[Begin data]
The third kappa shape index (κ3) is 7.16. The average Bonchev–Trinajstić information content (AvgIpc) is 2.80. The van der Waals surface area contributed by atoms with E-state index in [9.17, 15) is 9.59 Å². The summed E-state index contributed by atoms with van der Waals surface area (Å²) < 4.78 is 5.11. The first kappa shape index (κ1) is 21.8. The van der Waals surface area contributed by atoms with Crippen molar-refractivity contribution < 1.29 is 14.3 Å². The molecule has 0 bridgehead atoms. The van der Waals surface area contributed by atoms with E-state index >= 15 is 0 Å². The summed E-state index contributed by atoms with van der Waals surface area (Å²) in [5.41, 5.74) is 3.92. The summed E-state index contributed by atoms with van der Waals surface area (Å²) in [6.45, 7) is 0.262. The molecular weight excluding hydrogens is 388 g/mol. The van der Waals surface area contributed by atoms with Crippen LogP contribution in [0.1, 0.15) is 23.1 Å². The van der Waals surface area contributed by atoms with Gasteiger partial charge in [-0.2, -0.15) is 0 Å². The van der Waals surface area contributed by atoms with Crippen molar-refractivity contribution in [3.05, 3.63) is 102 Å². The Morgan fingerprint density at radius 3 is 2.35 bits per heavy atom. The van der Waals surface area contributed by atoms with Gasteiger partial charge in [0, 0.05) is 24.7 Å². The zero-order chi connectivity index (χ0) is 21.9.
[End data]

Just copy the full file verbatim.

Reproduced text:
The third kappa shape index (κ3) is 7.16. The average Bonchev–Trinajstić information content (AvgIpc) is 2.80. The van der Waals surface area contributed by atoms with E-state index in [9.17, 15) is 9.59 Å². The summed E-state index contributed by atoms with van der Waals surface area (Å²) < 4.78 is 5.11. The first kappa shape index (κ1) is 21.8. The van der Waals surface area contributed by atoms with Crippen molar-refractivity contribution < 1.29 is 14.3 Å². The molecule has 0 bridgehead atoms. The van der Waals surface area contributed by atoms with E-state index >= 15 is 0 Å². The summed E-state index contributed by atoms with van der Waals surface area (Å²) in [5.41, 5.74) is 3.92. The summed E-state index contributed by atoms with van der Waals surface area (Å²) in [6.45, 7) is 0.262. The molecular weight excluding hydrogens is 388 g/mol. The van der Waals surface area contributed by atoms with Crippen LogP contribution in [0.1, 0.15) is 23.1 Å². The van der Waals surface area contributed by atoms with Gasteiger partial charge in [-0.2, -0.15) is 0 Å². The van der Waals surface area contributed by atoms with Crippen molar-refractivity contribution in [3.05, 3.63) is 102 Å². The Morgan fingerprint density at radius 3 is 2.35 bits per heavy atom. The van der Waals surface area contributed by atoms with Gasteiger partial charge in [0, 0.05) is 24.7 Å². The zero-order chi connectivity index (χ0) is 21.9.